Harvesting Solar energy in the winter months for me is the priority which will entail the correct location and angle of the solar PV panel for the winter sun. The strategy is to try capture as much of the winter sun as possible by balancing the solar gain of the glass in the south windows of the house (part of the passive house performance phpp calculations) and supplement this with the DC (Direct Current) electricity from solar PV panels to provide space and primary heating etc. It is very noticeable at this stage of the build the real benefit of gathering energy from the winter sun through the glass. (See previous blog on performance data 23/05/2015).
In order to give an idea of the solar energy available I recorded the irradiance when the sun was behind a dark cloud (see image below). This equates to around 200 watts per m2 solar energy. When the sun came out from behind the cloud it reached over 1000 watts per m2 in the month of April.
Sun behind dark grey cloud is approximately 200 W/m2 of solar energy (above image). Most inverters start to loose their effeciencys at this point.
Sun behind dark grey cloud is approximately 112 W/m2 of solar energy on the typical overcast day. Most inverters would stop working at this level.
Below is an example of the changes that take place on a sunny/cloudy day in May
In the above chart one can see an example of how difficult it is for an inverter to keep working efficiently (they work efficiently from approximately 200 w/m2). The bottom line on the left is 100 watts/m2, The top line is 700 watts/m2 (click on the image to see more detail) . In the winter time values from around 50w/m2 to 200w/m2 are the lower limits and the upper limits are around 600w/m2.
Self Build Homework (Develop a DC powered Solar Harvesting Unit)
For the above I do need to find a way of maximizing the output power of the PV panels as the iradiance varies. For this I need to develop a simple black box (a small amount of simple components) that will match the solar energy created by the PV panels and maximise the output over the winter months. I am close to having a working prototype to see this in action (all tests look good so far ).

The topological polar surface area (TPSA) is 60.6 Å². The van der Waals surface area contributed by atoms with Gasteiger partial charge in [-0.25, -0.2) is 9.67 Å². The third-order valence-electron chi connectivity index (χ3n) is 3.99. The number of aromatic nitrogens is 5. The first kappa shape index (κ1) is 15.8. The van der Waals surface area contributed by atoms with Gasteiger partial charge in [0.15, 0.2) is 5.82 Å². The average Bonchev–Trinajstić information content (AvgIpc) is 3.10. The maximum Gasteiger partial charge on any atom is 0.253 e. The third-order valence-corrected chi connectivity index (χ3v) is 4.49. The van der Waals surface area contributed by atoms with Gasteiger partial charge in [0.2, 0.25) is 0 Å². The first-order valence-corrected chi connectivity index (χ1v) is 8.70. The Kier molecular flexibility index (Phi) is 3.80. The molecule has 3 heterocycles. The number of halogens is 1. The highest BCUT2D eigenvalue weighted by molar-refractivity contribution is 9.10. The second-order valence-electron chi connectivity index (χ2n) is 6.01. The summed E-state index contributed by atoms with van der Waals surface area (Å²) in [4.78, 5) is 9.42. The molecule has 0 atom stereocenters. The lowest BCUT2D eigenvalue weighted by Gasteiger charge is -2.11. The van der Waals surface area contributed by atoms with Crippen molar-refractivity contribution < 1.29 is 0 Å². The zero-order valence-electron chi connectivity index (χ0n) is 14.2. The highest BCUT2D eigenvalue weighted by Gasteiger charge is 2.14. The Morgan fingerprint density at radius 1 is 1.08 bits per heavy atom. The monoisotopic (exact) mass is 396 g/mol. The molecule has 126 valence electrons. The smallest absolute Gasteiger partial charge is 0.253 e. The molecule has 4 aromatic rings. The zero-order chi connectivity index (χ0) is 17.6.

The equipment to be purchased for the above will be 4 solar panels and the mounting brackets. 4 solar panels will provide around 1 KW of power (max). This will cost around €1000. More groups of these will be added in the future. (If any one has 4 spare panels to loan so that I can test the control unit I am building – please let me know.)
In essence I plan to create what I call a DC Solar Harvesting Unit (DCSHU) that will have specific electric power functions around the house.
The pitch of both roofs is 12.5 degrees. The architect choose this in order to optimise the solar gain during the winter months and ensure both buildings receive adequate light.
There is a roof overhang of 1.8 metres in order to control the solar gain during the summer. (See below)
The build up of the roof from the inside is : Plaster Board, 40-100mm service cavity, airtight layer, 400mm metac isover semi rigid 0.34 k insulation, bitumen impregnated wood fibre board, membrane, ventilated cavity, OSB, DELTA®-TRELA membrane and then zinc.
We thermally broke the rafters where possible see above.
Planning Permission Factors
In our planning permission reference was made to standing seam. This restricted the options for controlling costs later on. (A lesson for others). As it turned out for our design there were no variations in the roof (ie no openings, different pitches, etc and this kept the costs under control. )